In an Outlaw Land

A pseudo-documentary is a film or video production that takes the form or style of a documentary film but does not portray real events. How ever, it is scripted and fictional elements are used to tell the story. It may use documentary camera techniques but with fabricated sets, actors, or situations, and it may use digital effects to alter the filmed scene or even create a wholly synthetic scene.

An outlaw land

This is how Outlaw Land began. At the begining it was a series that was created upon real life scenarios. The audience will find moments of intense energy but underlying it all is always a human story.

Reza Sholeh © Solkes

That is the entire point, the human factor, our soul, what makes us tick, in a manner of speaking. Any how, the shows format changed, it changed for the better.

We had the immense privilege of speaking with Reza Sholeh, the producer of the show. He has become somewhat of a Solkes family member. Anyway, we spoke about the show and this is what we have learned.

When it all began, the series followed Danny Moreno; an investigative crime journalist and a freelance reporter who runs a popular media-blog called; The plot focused on various organised crime cases and on the personal lives of the characters.

Reza Sholeh © Solkes

Solkes: Why have you chosen to make the series a pseudo-documentary?

Reza Sholeh, producer: The series is based on a documentary film I made in Thailand called Passport Control which was about human-smuggling out of East-Asia and how refugees are part of this phenomena. However after doing some focus group sessions and audience survey we decided to make the show as a documentary series.

Solkes: Why did you guys changed the shows format?

Reza Sholeh, producer: Before, when we wanted to develop the show it was going to be a drama, a found footage film. Based on a doc, but we decided to just make a documentary series, and not have any fictional characters, it’s all going to be real.

The series

Outlaw Land starts by introducing the audience into the sex-trafficking problematic in Thailand.

In each season it is possible to dig into the underworld of black markets and illicit trades where drugs, firearms and even people are reduced to mere commodities.

Outlaw Land is an anthology series that embodies the docu – style of Black Market (a VICE documentary show). There are moments of intense energy but underlying it all is always a human story.

Reza Sholeh © Solkes

One of the most interesting aspects about this series is that each season is inspired by true events. The crew, the team, feeds from real life stories. So, what the audience understands and how it reacts is critical. Obviously, this is a TV show and the audience response is majorly important.

Solkes: What has the audience response been?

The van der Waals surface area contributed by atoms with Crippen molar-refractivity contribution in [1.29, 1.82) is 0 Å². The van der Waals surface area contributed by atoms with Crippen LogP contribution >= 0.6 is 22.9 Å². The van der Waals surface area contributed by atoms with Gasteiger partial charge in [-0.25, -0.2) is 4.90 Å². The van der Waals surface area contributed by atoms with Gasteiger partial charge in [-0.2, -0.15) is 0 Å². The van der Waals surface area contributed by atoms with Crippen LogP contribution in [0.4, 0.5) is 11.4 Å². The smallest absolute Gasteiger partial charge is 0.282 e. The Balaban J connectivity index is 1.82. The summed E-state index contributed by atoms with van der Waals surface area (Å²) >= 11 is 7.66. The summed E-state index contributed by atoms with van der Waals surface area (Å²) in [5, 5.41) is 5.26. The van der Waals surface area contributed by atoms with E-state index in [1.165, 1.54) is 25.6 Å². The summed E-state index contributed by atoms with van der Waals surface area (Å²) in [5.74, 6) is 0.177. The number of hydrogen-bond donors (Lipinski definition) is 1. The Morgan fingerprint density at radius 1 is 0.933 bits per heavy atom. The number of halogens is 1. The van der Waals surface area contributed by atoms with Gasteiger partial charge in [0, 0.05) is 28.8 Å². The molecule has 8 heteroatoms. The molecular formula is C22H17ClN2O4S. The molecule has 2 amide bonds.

Reza Sholeh © Solkes

Reza Sholeh, producer: The audience response has been better than we anticipated, we use unconventional methods such as spy-cameras, wires and bribery for access, and have been able to catch a glimpse into a world where most people have probably only seen in Hollywood movies.

This is a show where the raw and on the ground format is what’s most appealing. The audience becomes part of the journey as opposed to seeing a narration.

Solkes: If you claim you use real life elements in every episode, what has been the hardest/complicated issue to work with (why)?

Reza Sholeh, producer: Gaining access- establishing trust with some of the criminals and assuring them that we won’t cause any problems for them, I would say that has been the most time consuming and faith-dependent part of the job (and EXTREMELY STRESSFUL).

Behind the camera

They have a pretty young and amazing research team, some who have worked as journalists with notable organizations such as VICE and BBC. For each season they pick a specific subject based on the most controversial trending topics and choose our location accordingly.

Then they focus on establishing contact with the criminals involved in that region, as well as, security coordination with the local police and private security companies (which by the way in most cases are much much better choices; they know more about underworld than the cops and a lot of the times they are ex-criminals themselves so they know many people).

Reza Sholeh © Solkes

Solkes: What other changes did you make besides the format?

Reza Sholeh, producer: Well, there’s no more Danny Moreno (fictional character who was a journalist), the host of the show will be interviewing criminals.

Solkes: What do you want to achieve with such a production?

Reza Sholeh, producer: Telling unheard stories from a very unique point of view, essentially delving so far into the subject that to an extend we’ll be able to blur the line between observer and participant for the audience.

All in all, this show is a glimpse of some of the many situations that happen all over our planet. Stories that happen, in beautiful destinations but hold terror in their core. This shows permits us, as an audience, to explore our inner fears, nightmares, dreams, secrets and truths. We catch a glimpse into a merciless culture where if you have money you can buy anything and anyone, from illegal weapons to the highly profitable sex slaves.

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